So you have a nice big SD card with tonnes of space, but you need it partitioned to help keep linux files and windows files on it. Or perhaps you just want to be able to say you partitioned your SD card. Let me show you how to do it.

First things first, if you have ANY worthwhile data on your card, BACK IT UP. I can not stress this enough, because what we are about to do, could wipe out any and all data on the card. SO step one is: BACK UP YOUR SD CARD. You do this by plugging it into your favorite card reader attached to your computer, and copying all the files to a safe location on your hard drive. Just make sure to remember where you put them.

Another option for backing up your files is to get yourself a loadingdock account and send them to yourself (This is what I do, as it works great)

Secondly, if your using windows, and you refuse to use linux in any way shape or form, it will cost you money to do this. I have yet to find a free disk partitioning tool for windows that will work on SD cards. Unfortunately SD cards are not seen the same way as hard drives by windows and the drive management utility does not allow you to split it into separate volumes. The only partitioning software that I've tried that works is Arconis Disk Director. (found here
I tried the demo version and it defiantly allows you to partition an SD card, however the demo does not allow you to apply any large changes. Partition Magic 8.0 does not allow you to delete and re-partition SD cards so that one is out.

If you don't feel like spending any money, there is another method that isn't too terribly difficult, and if you are planning on partitioning an SD card, you should be savvy enough to pull it off.
What you will need to do is get yourself a copy of the Ubuntu live cd. Which can be found here:

Once the download is complete (Might take awhile depending on how fast your internet connection is) you will need to burn the ISO (the file you just downloaded) to CD. Probably my favorite free software for this is imgburn. Available here.

Now that you have Ubuntu on CD just pop it into your CD drive and reboot your computer. (Make sure that your computer is set to boot from CD before Hard-Drive -- You may need to go into your BIOS to do this, unfortunately since each bios is different I can't explain exactly how to do it on your machine, but once in BIOS you will be looking for the boot order and you will want to set the CD/DVD drive to a higher priority then the Hard-Drive)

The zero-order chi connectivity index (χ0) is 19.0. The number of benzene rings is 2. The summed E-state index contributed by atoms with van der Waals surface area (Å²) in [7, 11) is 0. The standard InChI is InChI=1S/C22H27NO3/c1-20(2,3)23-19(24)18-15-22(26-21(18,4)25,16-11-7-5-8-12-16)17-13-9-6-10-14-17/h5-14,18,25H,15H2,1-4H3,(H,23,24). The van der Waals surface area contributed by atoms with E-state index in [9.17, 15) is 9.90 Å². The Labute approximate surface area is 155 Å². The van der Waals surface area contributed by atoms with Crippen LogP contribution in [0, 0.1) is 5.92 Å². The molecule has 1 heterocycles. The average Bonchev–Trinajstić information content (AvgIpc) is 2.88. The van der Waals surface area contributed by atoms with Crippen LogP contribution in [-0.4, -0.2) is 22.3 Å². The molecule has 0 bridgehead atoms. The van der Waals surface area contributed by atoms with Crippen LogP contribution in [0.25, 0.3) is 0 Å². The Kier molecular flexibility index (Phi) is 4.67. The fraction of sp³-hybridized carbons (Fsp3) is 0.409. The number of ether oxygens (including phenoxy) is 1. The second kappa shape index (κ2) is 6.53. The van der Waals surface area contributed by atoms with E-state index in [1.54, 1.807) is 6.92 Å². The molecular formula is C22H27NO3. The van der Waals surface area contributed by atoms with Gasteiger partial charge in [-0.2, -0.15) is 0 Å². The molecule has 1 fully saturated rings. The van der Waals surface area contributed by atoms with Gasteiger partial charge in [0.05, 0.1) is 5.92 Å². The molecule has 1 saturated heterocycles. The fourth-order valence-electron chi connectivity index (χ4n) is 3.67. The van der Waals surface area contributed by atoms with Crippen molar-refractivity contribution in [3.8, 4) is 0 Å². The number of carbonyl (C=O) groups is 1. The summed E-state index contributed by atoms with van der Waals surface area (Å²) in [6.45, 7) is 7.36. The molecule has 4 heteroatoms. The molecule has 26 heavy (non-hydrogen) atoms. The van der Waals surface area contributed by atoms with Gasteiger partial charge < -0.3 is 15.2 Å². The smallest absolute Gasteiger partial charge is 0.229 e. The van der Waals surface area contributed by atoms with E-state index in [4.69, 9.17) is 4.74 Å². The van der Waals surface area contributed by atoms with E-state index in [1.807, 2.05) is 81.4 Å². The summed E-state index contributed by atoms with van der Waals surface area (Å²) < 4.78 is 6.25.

Once you boot from the LIVE cd, make sure your SD card is in your card reader and attached to your computer, and you should be able to login with no username and no password necessary. After it has finished loading up you will want to click on SYSTEM > ADMINISTRATION > Partition Editor. (Found along the top of your screen)

At this point it may ask you for an administrative password, which, in the case of the LIVE cd is blank and you just need to click OK.

Now in the top right corner you will want to make sure you select your SD card, use the size of the card for reference.

Next right click on the partition and select "Unmount"

Then right click again and select "Delete"

Next right click once more and select "Add"

Finally set your size for your new partition in MB. Make sure to set your filesystem to fit your needs.

After you've made all your changes, make sure to click the checkmark icon that says "Apply" and let it do its magic.

And thats it, you can add as many as you have room for or need. Once done, make sure to shut down and remove the CD and you will be good to go.

One thing to note however: Windows will only assign a drive letter to the first partition on the SD card, I'm not sure why as Ubuntu seems to pick up the others fine.

Have fun and happy hacking!

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Tags: Digital, SD, Secure, card, partition, partitioning, partitions


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Comment by mike on November 3, 2010 at 7:54pm
i think i found an easier way to do this on windows. apearantly microsoft is using kid gloves again. i found that the disk utility works fine for partitioning usb drives and sd cards. all you need to do is forceably ungrey the menus using somthing like windows enabler which uses a clever little dll hack to enable form fields that arent normally available. of course this sometimes crashes applications.
Comment by Robert P Roehm on June 19, 2010 at 3:17pm
this will be helpful to mask off a bad section of a memory-hacked SD card bought off eBay. One little problem, how do I exactly measure where to make the splice? What's a good program that will let me determine this value so I have lots of room, losing very little into the start of the bad section?
Comment by Dafz Thomas on August 17, 2009 at 10:17am
This as well would be great for the new Macbook Pros
Comment by monzongo on December 13, 2008 at 2:54pm
Great! I'm just starting to use Ubuntu and this was very helpful for my new SD card that I got for my PPC.
Comment by Mark on December 2, 2008 at 2:37pm
If you have any problems or need any extra pointers let me know, I have found information on this subject to be lacking when using google.
Comment by Daniel Osborne on December 2, 2008 at 2:28pm
Nice walkthrough. I will be needing this very soon :)

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